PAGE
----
Venue & Hospitality
Conference Dates: April 21-23, 2016
Hotel Services & Amenities
- Audio/Visual Equipment Rental.
- Business Center.
- Business Phone Service.
- Complimentary Printing Service.
- Express Mail.
- Meeting Rooms.
- Office Rental.
- Photo Copying Service.
- Secretarial Service.
- Video Conference.
- Video Messaging.
- Video Phone.
- Baggage Storage.
Driving Directions to
Dubai International Airport : 17 kilometres / 25 minutes’ drive
Abu Dhabi : 150 kilometres / 1 hour 30 minutes' drive
Sharjah : 35 kilometres / 45 minutes' drive
Burj Khalifa/Dubai Mall : 3.1 kilometres / 8 minutes' drive
Global Village : 27.1 kilometres / 22 minutes' drive
UAE history dates back to 5,500 BC, with the first known habitation of the area. Archeological evidence suggests those earliest inhabitants engaged in trade with their neighbor’s – a trait that remains vital to the country’s identity today. For two and a half millennia, the Gulf coast has been a crossroads of the world. From the Persian Royal Road to the Han Dynasty’s Silk Road, from the trading posts of the 19th century to the hypermodernity of today’s UAE, people have always converged here. They come not only to do business but also to share ideas, experience and inspiration. The Middle East has for thousands of years been a meeting point of religions, culture's and trade routes, but the newer states of the United Arab Emirates have in recent years acquired growing importance as an academic hub at the crossroads of Africa and Asia, Europe as well as of the US, with the building of a number of universities and satellite campuses. The UAE enjoys a strategic location on the new Southern Silk Road between Asia, Africa and Europe, a situation that provides optimum trading conditions and means the UAE is poised to take advantage of economic activity among the world’s fastest growing and developing economies as part of the ‘South-South’ trade trajectory. Thousands of Chinese businesses use Dubai as a hub for Africa. Indian traders use the emirate to access the world. Latin American ‘multi-Latinas’ see Dubai as a launch pad into South Asia. Western multi-nationals use Dubai as a hub for the Middle East. Dubai is both a unique trans-continental trade hub and a nexus for innovation in the fields of technology, culture and the wider knowledge economy.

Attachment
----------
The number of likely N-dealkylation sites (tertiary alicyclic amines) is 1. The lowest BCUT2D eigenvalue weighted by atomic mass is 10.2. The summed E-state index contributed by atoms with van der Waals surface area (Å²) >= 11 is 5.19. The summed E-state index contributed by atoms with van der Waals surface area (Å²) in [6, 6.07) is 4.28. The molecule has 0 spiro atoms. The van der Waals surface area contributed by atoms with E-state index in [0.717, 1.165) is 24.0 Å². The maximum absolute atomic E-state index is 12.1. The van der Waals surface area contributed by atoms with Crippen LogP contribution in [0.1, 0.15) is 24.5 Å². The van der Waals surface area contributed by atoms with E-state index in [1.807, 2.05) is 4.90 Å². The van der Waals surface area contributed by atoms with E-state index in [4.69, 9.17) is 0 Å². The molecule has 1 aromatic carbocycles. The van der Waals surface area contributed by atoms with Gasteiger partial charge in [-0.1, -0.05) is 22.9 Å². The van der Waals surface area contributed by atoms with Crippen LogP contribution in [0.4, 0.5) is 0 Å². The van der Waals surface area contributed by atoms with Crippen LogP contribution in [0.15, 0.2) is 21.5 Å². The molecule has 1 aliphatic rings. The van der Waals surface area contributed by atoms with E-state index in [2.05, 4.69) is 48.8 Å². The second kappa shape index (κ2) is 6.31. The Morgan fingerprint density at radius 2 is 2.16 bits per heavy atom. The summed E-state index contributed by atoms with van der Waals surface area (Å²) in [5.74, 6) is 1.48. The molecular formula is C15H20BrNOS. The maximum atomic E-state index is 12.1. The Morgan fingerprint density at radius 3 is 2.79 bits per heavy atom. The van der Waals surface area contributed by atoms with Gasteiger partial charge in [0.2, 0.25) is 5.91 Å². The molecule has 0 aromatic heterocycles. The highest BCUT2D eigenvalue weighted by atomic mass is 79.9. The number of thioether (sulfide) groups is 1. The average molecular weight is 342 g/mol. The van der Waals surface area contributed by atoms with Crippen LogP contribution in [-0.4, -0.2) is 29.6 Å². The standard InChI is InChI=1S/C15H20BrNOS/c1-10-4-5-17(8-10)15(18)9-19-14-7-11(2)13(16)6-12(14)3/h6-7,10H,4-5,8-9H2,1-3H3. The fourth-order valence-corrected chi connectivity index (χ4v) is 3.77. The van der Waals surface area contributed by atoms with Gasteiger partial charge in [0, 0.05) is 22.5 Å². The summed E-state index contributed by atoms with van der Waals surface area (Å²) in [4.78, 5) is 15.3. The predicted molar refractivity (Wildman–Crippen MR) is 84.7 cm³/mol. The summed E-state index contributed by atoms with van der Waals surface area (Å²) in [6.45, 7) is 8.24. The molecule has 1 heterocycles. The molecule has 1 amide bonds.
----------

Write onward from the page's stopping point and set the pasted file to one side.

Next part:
Dubai has recently attracted world attention through many innovative large construction projects and sports events. The city has become symbolic for its skyscrapers and high-rise buildings, in particular the world's tallest building, the Burj Khalifa. In addition, Dubai is home to other ambitious development projects including man-made islands, hotels, and some of the largest shopping malls in the region and the world.Dubai International Airport leads Paris, Hong Kong and London as the world’s busiest in terms of international passengers. Last year more than 70.4 million people passed through its terminals, and it has the highest footfall of any international airport in 2015. Dubai’s flag carrier, Emirates Airline, is also on track to become the biggest in the world while Dubai ranks sixth globally measured by air cargo traffic. The UAE continues to develop in areas ranging from environmental engineering to software development, and from film production to biotechnology. The country has the highest percentage of female high-school graduates who enroll in university anywhere in the world.